Ethereum is the Bitcoin technology that's even more important than the currency

You've probably heard of Bitcoin by now, but have you heard of Ethereum?

If you have twenty minutes to watch a video about Bitcoin, this is the one to watch. It's for both programmers and non, explaining how Bitcoin works in a way everyone can understand. The main take away is we finally have a way to trust people without having to trust anyone. Wait. What?

Before the Bitcoin breakthrough there was only one way to trust people: trust a company to police everyone. You may not trust the dude sending you money on PayPal, but you trust PayPal. In a post-Bitcoin world, now you can trust someone sending you money without a company like PayPal; kind of like the internet itself. No one company runs the internet.  Words like "distributed" and "decentralized" get tossed around haphazardly, but take a minute and think about how fundamental of a shift Bitcoin has made with money, and then let's talk about Ethereum.

Aren't there lots of things in our lives controlled by a single company because that was our only option? Domain registration is a good example. Of course one central authority must be the gatekeeper to answer the question who owns the domain ,right? Or is ICANN acting like the company PayPal in the previous example?

How about storing a file on the cloud? You need Dropbox right?  They will manage controlling who has access to the file and control your amount of storage right? Or is Dropbox like PayPal and ICANN?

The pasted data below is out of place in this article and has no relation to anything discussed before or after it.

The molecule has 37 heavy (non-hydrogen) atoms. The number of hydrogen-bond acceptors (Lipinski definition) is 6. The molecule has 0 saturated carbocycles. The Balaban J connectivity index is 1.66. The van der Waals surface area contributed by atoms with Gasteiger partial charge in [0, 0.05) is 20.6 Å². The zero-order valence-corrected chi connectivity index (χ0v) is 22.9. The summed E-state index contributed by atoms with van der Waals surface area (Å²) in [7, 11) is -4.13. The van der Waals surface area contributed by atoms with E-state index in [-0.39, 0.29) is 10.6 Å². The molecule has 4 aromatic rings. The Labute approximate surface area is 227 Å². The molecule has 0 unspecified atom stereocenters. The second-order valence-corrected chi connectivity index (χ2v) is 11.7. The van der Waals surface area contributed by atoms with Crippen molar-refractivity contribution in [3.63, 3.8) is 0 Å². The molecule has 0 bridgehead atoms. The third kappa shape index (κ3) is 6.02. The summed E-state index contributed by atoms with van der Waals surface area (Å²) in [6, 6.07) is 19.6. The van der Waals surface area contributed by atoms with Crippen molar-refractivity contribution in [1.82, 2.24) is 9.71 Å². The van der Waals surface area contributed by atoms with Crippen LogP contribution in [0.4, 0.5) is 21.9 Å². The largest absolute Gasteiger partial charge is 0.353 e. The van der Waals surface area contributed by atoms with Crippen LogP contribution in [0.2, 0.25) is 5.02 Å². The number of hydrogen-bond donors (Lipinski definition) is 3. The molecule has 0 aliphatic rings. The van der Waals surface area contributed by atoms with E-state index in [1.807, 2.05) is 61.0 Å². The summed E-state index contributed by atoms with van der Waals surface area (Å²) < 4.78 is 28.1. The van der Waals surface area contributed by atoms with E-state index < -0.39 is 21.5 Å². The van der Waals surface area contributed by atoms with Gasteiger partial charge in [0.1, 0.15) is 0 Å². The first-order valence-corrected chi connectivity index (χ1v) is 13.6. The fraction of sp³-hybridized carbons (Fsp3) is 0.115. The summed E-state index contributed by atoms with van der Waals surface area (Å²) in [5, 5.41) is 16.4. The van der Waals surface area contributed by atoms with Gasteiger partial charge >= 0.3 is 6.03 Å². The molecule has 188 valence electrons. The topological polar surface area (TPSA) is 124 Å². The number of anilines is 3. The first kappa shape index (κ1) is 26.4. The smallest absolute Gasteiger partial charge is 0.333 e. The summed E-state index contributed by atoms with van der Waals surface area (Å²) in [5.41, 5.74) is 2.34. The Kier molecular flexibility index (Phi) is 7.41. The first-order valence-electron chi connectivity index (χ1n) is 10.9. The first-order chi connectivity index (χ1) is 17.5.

Ethereum turns everything we know about trust upside down. Bitcoin, the currency, is just one example of removing a central authority. But the far more important point about the success of Bitcoin is how this is just the beginning, and howwe are going to do this over and over again for everything--not just currency.

I'm not saying PayPal, ICANN, and Dropbox are going away. These companies will change and adapt to this new world and this transition will take many years. Dropbox might offer new services that help you store files in a different way once the trust issue changes.

Here at Bitium we think about enterprise identity access management. Your company has many employees, all using many different cloud apps, each with its own username and password. Employees come, employees go, and passwords sometimes don't follow. Right now Bitium acts like PayPal and ICANN, in that we ask that you trust us to manage your passwords and (even though I'm biased) it's a good deal. Not using a system like Bitium puts you in an even worse position vis-à-vis security.

But in a world with Ethereum, where is enterprise identity access management heading? We should be able to offer you the current feature set of Bitium without asking for your trust. How exactly that works is what we are working on today. Oh and we're hiring.